Why does He do this? The answer of the Scriptures is: so that we might be received into courts of glory, so that we might be made citizens of an eternal kingdom, so that we might receive a crown of glory that fadeth not away, so that all of our shame may be wiped away in His suffering and we be given life eternal.
The mockery that took place in the soldiers’ hall may be divided into a few categories.
There is, first of all, the mock coronation. You know what a coronation is — when a prince or princess is clothed in royal garments and has a crown placed upon the head and a scepter entrusted to the hand. So we read of a mock coronation that took place within the soldiers’ hall. “And they clothed him with purple.” Our Lord’s own clothes had been placed back on His body. His flesh now was torn. Instead now, they take off His clothes and they place upon Him purple, or a scarlet robe. Purple and scarlet were the colors of royalty, the kingly attire. The soldiers place this robe upon Him, and then they begin to mock Him. We must not think that these garments, this purple robe, was some soft velvet. But we must think of that which is rough and woolen—most likely a smelly, faded garment—the outer cloak of a Roman soldier—something that would brush against His wounds and inflict yet more agony upon Him.
Then we read that they “plaited a crown of thorns, and put it about his head.” The crown is a symbol of kingship. In Rome it was often the laurel, woven olive branches. But, for Him, it was a crown of thorns. Botanists tell us that there were an unusual number of thorny plants growing in that region—long-needled barbs. The soldiers weave these thorns together and then, probably with their gauntlets (gloves), they take this crown of thorns and shove it down upon His head. Imagine, most likely He is forced to kneel, as a knight about to be honored, and one of the soldiers pushes this crown down upon His head.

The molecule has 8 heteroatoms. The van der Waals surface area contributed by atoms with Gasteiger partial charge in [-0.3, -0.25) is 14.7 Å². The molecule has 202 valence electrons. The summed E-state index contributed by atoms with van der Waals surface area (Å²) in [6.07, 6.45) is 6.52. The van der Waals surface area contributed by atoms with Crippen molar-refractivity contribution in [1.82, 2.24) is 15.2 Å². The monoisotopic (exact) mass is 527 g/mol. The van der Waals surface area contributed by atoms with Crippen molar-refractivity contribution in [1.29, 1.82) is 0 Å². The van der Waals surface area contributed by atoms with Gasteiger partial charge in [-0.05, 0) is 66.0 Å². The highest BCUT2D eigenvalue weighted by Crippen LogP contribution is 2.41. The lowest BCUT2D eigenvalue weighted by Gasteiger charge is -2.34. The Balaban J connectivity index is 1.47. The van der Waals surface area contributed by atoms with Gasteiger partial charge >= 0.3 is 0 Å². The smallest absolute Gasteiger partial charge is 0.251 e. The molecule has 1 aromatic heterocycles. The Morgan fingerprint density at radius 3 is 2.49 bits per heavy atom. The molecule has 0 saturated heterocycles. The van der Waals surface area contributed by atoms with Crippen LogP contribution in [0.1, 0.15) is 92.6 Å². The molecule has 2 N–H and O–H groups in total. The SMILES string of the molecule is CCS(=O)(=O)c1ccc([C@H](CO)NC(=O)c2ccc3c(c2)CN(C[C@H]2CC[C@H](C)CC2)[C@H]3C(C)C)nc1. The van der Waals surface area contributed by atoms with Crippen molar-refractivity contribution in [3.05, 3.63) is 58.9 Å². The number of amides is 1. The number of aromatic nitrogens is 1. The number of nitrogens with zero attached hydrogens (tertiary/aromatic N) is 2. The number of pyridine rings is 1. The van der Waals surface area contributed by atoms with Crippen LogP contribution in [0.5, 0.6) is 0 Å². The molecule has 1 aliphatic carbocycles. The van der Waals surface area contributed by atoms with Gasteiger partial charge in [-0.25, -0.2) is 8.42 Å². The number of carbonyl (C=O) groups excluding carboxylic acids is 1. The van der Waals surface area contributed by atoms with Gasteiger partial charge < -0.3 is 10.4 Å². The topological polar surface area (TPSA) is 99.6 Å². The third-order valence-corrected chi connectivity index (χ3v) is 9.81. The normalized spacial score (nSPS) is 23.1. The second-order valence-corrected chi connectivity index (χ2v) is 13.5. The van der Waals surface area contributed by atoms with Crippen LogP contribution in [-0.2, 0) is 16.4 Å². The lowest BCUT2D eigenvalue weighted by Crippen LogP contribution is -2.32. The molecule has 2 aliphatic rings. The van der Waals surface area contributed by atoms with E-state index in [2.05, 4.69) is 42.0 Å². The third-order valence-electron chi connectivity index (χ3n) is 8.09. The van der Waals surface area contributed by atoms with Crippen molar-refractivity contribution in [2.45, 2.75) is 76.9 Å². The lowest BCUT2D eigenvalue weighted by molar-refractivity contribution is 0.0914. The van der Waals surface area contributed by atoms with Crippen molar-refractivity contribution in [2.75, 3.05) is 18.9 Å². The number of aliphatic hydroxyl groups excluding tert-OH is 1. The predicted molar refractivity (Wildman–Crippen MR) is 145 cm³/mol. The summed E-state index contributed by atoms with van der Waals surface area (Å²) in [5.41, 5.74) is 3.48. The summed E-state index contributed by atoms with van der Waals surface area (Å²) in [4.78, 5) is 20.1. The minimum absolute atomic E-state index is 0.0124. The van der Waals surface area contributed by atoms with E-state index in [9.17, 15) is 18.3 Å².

Then we read in Matthew 27:29, “And a reed (they placed) in his right hand.” Mark says in chapter 15:19, “And they smote him on the head with a reed.” They put in His right hand a mock scepter, a reed, some twig, some branch—perhaps lopped off by a sword—perhaps a broken handle of a broom so that the picture is complete. He is robed, He is crowned, and He is given His mock scepter.
And they ridicule Him.
The next stage was the mock homage, or adoration. We read in verse 18, “And (they) began to salute him, Hail, King of the Jews!” Salute, or the Roman greeting, the fist over the heart, the token of respect to Caesar, of one ruling the Senate. “Hail, King of the Jews!” When all of the people would line up on the streets and they would shout out, “Hail, Caesar.” Loyal subjects greeting their conqueror—now with mockery: “Hail, King of the Jews.” And notice that it was especially the kingly office of Christ that is ridiculed in contempt.
Then there is also the physical abuse: “And they smote him on the head with a reed, and did spit upon him, and bowing their knees worshipped him.” They smote with a reed. We get the picture that they have taken His pretended scepter out of His hand and smote Him on the head. And our Lord remains silent. Then they spit upon Him. Spitting in the face—a universal symbol in all lands of utter contempt. They sneer. They curl their lips, they roll their eyes in ridicule. Perhaps they come forward in mock devotion—as if they are ready to give Him a kiss upon the cheek or forehead—and instead they spit upon Him and rap Him on the head with the reed. And they bowed their knees and they worshiped Him. They prostrate themselves. With their forehead to the ground, on bended knee, they go through the whole charade of worship, raising their hands and bowing down.
We get the picture. His garments are stripped, His torn flesh exposed. He stands naked before them. He is clothed with a rough cloak of purple. He is crowned with thorns and a reed thrust into His hands and a liturgy of worship, cruel worship, each one coming forward to spit in His face, to buffet His head with the reed. And then bowing down in mock worship with all of their glee and mirth.
Then, when it is finished, when all of the abuse, when all the cruelty and all the contempt had at last spilled out of them and their sides ached with their mirth and their stomach was satiated with all of their fun, they again pull off the rough garment and put His own clothes back upon Him and lead Him out of their hall, dropping on His shoulders the cross and a noose around His neck and lead Him away to be crucified.
What is this saying to us? What response does it provoke within you?
Does it provoke anger? Do you say, “If I could somehow get my hands on these guys!” Does it provoke total disgust at the brutality? Does it provoke only human compassion that you really do not want to think about what was happening to Him?